The Search For Intelligent Life Essay Research

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The Search For Intelligent Life Essay, Research Paper The Search for Intelligent Life A pioneer in NASA’s Search for Extraterrestrial Intelligence (SETI), Frank Drake, proposed an equation that calculates the number of civilizations in the galaxy. It is based on the fraction of stars with planets, the proportion of those that are inhabitable and the life of technological civilizations (Overbye 46). Optimists, using the equation, have arrived with 1 million civilizations in the milky way alone. Looking at the size of the universe and how common certain compounds are, that number shouldn’t be too far from the truth. With so much of our surroundings we haven’t seen and don’t know of, it shouldn’t be surprising that we are not alone. Even if we don’t know if

extraterrestrials exist, we can hypothesize on what type of planet they could survive on. Water is an essential compound because of its necessity towards life. It provides an area for biochemical reactions, and could exist of planets similar to earth in size and distance from the sun (Angel and Woolf 62). Those planets have a chance of containing carbon based life forms. Carbon is an extremely important compound because it is the foundation of most organisms. Its abundance in the universe and ability to form complex molecules increase the chance of it being the building block of other civilizations (Angel and Woolf 61). Gravity is necessary because it holds the planet together. It must be strong enough to hold the atmosphere and water on the planet’s surface. The size and

density of the planet determines the gravity of the body (Angel and Woolf 62). 2 Radio waves are a better means of communication because of the possibility of vocally communicating rather than just seeing them with telescopes. The history of radio communications begins in 1969, when the idea was suggested by two physicists, Morrison and Giuseppe Cocconi (Overbye 44). They were chosen because they are a more efficient and economical way to communicate. We have been broadcasting the existence of humanity for 50 years through radio and television signals, and those signals have passed more than 1000 stars (Overbye 44). All these searches are based on the assumption that life can be found within 80 light years of the sun (Henbest). The one problem of using radio waves is finding the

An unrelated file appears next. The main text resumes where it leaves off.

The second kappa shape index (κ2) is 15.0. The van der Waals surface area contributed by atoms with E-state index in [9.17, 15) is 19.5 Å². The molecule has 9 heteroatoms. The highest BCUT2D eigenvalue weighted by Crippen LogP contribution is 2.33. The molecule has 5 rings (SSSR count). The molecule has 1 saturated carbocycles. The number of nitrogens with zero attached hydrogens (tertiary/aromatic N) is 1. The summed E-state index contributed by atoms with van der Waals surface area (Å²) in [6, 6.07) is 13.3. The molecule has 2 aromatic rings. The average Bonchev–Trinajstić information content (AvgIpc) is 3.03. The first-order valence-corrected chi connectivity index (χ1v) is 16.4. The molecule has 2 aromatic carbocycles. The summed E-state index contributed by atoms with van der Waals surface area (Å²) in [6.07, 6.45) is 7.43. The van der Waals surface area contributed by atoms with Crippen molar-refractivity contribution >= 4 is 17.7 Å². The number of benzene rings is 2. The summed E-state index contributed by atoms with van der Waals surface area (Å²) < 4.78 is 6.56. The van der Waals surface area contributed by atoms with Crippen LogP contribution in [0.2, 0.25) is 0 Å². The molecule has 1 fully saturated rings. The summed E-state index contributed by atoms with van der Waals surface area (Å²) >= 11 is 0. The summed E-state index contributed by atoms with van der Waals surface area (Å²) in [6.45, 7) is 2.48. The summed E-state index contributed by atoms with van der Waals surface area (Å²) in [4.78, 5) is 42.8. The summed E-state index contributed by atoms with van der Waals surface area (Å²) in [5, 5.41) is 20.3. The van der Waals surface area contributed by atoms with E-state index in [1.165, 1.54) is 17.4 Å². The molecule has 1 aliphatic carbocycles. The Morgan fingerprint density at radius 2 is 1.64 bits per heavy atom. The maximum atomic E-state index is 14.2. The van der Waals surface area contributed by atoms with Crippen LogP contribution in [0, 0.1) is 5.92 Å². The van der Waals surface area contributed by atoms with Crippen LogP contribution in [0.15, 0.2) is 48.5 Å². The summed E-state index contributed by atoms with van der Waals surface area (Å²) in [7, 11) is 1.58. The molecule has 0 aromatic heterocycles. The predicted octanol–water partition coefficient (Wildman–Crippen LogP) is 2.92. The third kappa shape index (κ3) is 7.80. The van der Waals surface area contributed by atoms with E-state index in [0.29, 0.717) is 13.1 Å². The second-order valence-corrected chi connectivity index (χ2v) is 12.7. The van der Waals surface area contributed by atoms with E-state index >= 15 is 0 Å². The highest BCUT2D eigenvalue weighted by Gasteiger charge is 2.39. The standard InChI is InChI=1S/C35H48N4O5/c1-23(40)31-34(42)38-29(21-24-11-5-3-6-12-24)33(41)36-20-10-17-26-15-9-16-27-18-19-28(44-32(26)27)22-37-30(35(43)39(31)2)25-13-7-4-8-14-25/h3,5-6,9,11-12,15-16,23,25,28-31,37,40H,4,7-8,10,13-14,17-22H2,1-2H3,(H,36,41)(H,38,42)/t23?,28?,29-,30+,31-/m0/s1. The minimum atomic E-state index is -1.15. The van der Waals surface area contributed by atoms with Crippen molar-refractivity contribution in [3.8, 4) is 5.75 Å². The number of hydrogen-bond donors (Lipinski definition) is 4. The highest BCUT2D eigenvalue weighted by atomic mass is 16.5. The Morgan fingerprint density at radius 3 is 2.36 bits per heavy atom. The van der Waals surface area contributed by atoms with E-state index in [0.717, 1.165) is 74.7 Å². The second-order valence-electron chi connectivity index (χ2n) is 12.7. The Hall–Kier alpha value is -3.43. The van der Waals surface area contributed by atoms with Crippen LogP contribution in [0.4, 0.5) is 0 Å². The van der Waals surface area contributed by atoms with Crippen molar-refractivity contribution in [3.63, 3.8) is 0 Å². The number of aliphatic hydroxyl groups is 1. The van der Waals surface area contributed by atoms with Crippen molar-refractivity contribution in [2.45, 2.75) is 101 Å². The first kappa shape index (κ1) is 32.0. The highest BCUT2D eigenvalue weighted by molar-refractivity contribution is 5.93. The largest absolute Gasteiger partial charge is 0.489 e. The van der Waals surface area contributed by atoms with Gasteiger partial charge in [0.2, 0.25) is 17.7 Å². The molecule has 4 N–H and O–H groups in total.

frequency and star an extraterrestrial may try to signal from. To aid in that search, two paths have been taken. The first is the multi-channel spectrum analyzer, created by NASA, defeats the problem of trying to find the right frequency. It splits the signal into 74000 frequency channels and searches them all simultaneously (Overbye 48). The other path is the hydrogen atom frequency. Hydrogen atoms emit a radiation when the axis on which the orbiting electrons spin, flips from being parallel to the nucleus to being opposite. SETI scientists believe this frequency would be chosen by other intelligent life. Bob Dixon of Ohio State University, works full-time on searching the frequency hydrogen atoms emit(Henbest). Spectroscopy is a method that uses light coming from the body and

analyzes it for any markers that help researchers determine things like temperature, atmospheric pressure, and chemical composition. Out of these markers, radio signals are the easiest to spot (Angel and Woolf 60).What if we do find a signal? Both the International Astronomical Federation (IAC) and NASA have come up with protocols on what to do if a possible E. T. signal is picked up. With the IAC protocol, the signal is verified by computers and operators, then information about it is sent through regular science and public channels (Overbye 48). The NASA protocol minimizes the chance that a false discovery or hoax could pass for a true 3 signal. The computer goes through a series of checks and exercises to verify the signal. Then it notifies the operator who monitors the source